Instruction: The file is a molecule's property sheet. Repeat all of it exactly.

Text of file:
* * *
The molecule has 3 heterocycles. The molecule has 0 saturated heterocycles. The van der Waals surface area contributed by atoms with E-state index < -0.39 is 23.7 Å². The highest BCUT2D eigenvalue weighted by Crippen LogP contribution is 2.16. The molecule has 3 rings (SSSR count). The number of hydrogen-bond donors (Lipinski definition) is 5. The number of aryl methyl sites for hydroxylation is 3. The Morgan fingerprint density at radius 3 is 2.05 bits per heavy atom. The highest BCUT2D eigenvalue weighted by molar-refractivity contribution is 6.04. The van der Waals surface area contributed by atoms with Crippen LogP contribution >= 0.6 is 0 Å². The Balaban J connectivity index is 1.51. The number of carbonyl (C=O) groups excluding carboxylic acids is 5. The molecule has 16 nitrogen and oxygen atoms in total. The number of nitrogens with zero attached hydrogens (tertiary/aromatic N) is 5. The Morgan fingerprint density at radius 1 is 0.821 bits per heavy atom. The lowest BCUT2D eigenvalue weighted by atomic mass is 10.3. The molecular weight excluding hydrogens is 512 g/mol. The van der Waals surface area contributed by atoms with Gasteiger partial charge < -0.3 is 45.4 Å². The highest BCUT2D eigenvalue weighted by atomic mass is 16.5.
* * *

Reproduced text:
The molecule has 3 heterocycles. The molecule has 0 saturated heterocycles. The van der Waals surface area contributed by atoms with E-state index < -0.39 is 23.7 Å². The highest BCUT2D eigenvalue weighted by Crippen LogP contribution is 2.16. The molecule has 3 rings (SSSR count). The number of hydrogen-bond donors (Lipinski definition) is 5. The number of aryl methyl sites for hydroxylation is 3. The Morgan fingerprint density at radius 3 is 2.05 bits per heavy atom. The highest BCUT2D eigenvalue weighted by molar-refractivity contribution is 6.04. The van der Waals surface area contributed by atoms with Crippen LogP contribution >= 0.6 is 0 Å². The Balaban J connectivity index is 1.51. The number of carbonyl (C=O) groups excluding carboxylic acids is 5. The molecule has 16 nitrogen and oxygen atoms in total. The number of nitrogens with zero attached hydrogens (tertiary/aromatic N) is 5. The Morgan fingerprint density at radius 1 is 0.821 bits per heavy atom. The lowest BCUT2D eigenvalue weighted by atomic mass is 10.3. The molecular weight excluding hydrogens is 512 g/mol. The van der Waals surface area contributed by atoms with Gasteiger partial charge < -0.3 is 45.4 Å². The highest BCUT2D eigenvalue weighted by atomic mass is 16.5.